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Laura, 35, who plays Lady Edith Crawley, turned heads in a pink one-shoulder gown with a bow and train at London’s Leicester Square. Michelle, 40, who portrays Lady Mary, wowed in a silver gown and cape while her on-screen mother Elizabeth, 60, sparkled in a black and silver dress.

They were joined on the red carpet for Downton Abbey: A New Era by fellow stars Hugh Bonneville, 58, Joanne Froggatt, 41, Jim Carter, 73, and his wife and co-star Imelda Staunton, 66.

Downton creator Julian Fellowes said: “We’re trying to mark the change – the fact that Crawleys of Downton are nearly in the 1930s, which is merely the beginning of the modern world.”

The film is in cinemas from Friday.

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Review by Andy Lea

There’s intrigue, romance, humour and heartbreak in the long-awaited second movie inspired by the much-loved ITV series.

While the first film found farce in a royal visit, the inevitable follow-up takes the well-trodden path of the British TV spin-off – heading to foreign shores.

Here, the well-heeled family and their loyal lackeys descend on a French villa, bequeathed to Dame Maggie Smith’s Dowager Countess by a mysterious old lover.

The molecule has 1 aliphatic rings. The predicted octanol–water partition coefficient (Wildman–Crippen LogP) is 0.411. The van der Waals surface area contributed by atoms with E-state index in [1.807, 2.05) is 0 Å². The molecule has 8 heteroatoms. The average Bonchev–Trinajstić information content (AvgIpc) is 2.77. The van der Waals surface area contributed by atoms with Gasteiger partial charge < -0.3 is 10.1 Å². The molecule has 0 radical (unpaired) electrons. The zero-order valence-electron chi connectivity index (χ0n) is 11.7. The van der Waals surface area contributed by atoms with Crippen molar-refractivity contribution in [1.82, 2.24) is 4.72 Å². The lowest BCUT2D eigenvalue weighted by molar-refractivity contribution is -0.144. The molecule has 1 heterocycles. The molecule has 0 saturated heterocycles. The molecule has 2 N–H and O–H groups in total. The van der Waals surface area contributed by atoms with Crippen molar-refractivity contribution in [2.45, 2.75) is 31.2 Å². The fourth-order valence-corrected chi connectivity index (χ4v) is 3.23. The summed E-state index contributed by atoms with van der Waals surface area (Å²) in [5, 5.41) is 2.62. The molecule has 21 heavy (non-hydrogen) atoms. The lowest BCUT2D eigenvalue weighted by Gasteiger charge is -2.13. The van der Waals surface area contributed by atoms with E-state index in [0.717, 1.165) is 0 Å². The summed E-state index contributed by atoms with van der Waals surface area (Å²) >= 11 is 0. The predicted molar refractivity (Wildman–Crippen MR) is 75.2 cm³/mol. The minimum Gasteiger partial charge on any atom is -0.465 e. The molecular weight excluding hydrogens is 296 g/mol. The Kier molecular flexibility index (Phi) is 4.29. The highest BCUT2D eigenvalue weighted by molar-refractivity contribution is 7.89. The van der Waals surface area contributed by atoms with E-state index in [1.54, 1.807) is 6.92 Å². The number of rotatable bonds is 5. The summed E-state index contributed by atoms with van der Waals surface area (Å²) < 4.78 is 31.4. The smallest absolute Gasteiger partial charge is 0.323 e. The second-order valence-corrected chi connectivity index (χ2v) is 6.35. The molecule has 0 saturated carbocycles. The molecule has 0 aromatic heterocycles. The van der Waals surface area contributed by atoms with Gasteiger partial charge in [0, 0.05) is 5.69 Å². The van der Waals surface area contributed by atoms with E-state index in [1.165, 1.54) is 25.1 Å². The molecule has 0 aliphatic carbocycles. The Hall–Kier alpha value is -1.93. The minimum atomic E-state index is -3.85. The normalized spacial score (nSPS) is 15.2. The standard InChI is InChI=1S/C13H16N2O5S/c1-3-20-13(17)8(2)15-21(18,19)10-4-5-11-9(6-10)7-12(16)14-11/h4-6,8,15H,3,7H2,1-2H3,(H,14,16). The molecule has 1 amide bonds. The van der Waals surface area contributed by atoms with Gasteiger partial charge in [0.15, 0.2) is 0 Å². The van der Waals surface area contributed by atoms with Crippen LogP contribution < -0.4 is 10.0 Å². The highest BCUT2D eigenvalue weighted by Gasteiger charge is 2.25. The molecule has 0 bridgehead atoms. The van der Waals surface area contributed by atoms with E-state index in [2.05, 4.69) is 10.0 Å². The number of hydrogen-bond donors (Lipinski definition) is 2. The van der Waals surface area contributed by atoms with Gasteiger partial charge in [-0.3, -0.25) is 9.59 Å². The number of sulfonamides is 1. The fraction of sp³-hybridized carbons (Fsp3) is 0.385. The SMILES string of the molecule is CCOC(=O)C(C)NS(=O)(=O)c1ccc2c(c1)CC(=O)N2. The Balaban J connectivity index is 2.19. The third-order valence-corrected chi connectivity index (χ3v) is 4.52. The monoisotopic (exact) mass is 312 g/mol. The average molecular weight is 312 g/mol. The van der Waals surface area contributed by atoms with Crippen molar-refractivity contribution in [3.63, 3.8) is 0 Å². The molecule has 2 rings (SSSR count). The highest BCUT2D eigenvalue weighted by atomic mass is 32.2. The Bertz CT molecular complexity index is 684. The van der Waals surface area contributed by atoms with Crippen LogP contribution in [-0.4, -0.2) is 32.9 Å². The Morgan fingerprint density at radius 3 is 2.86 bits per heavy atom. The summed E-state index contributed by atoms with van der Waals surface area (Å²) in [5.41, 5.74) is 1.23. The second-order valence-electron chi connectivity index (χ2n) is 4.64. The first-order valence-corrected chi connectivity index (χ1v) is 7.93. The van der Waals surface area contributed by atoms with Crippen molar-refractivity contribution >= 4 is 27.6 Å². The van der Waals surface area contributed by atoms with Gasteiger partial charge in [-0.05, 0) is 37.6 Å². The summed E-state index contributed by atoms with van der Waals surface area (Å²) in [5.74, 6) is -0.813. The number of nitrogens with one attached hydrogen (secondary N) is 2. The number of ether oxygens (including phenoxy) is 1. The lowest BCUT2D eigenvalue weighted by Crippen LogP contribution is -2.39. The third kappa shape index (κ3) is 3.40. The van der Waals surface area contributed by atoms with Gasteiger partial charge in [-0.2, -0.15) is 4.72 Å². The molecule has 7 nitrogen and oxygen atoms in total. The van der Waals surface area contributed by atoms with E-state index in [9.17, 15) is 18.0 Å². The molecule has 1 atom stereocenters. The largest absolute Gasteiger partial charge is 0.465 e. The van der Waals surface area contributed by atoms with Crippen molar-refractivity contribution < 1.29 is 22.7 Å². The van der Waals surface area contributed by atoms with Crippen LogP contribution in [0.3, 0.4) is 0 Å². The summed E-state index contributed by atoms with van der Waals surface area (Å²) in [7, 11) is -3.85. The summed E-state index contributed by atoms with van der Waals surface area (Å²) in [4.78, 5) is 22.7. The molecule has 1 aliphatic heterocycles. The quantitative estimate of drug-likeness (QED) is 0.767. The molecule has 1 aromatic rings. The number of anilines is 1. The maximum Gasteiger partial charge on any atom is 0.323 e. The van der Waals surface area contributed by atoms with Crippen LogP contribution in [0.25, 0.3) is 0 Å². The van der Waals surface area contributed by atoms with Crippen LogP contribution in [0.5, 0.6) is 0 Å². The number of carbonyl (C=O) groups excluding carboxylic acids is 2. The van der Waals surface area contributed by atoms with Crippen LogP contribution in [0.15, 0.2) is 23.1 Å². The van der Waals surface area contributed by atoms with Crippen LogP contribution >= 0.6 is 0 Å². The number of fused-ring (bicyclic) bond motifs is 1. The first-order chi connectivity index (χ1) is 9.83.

“The British are coming,” says butler Carson (Jim Carter) as he accompanies Lord and Lady Grantham (Hugh Bonneville and Elizabeth McGovern) to the South of France for some gentle, fish-out-water comedy.

Meanwhile, Hollywood comes to Downton as Michelle Dockery’s Lady Mary Talbot agrees to let a studio use the country pile as a movie location to raise funds.

There’s drama downstairs when diva Myrna Dalgleish (Laura Haddock) and dashing star Guy Dexter (Dominic West, rocking a Clark Gable ’tache) roll up at the gates.

There are some sumptuous costumes on display in the film, as the silent movie era and the new world of international travel give the production designers fresh seams to mine.

But along with the floppy hats and designer sunglasses, there’s also plenty of old-fashioned pomp at the wedding of Lord Grantham’s widower son-in-law Tom (Allen Leech) and maid Lucy (Tuppence Middleton).

The couple struck up a romance in the first film just before Tom made the fortuitous discovery that Lucy was the secret illegitimate daughter of Baroness Bagshaw.

Cleverly, writer Julian Fellowes doesn’t diverge too far from his winning formula. There are soapy subplots, touching revelations and sharp lines for Smith’s matriarch – as well as her opposite number downstairs, Mrs Patmore (Lesley Nicol).

It may be a New Era for the characters, but this handsome slice of big-screen nostalgia will charm fans right from the opening tinkle of John Lunn’s theme tune.

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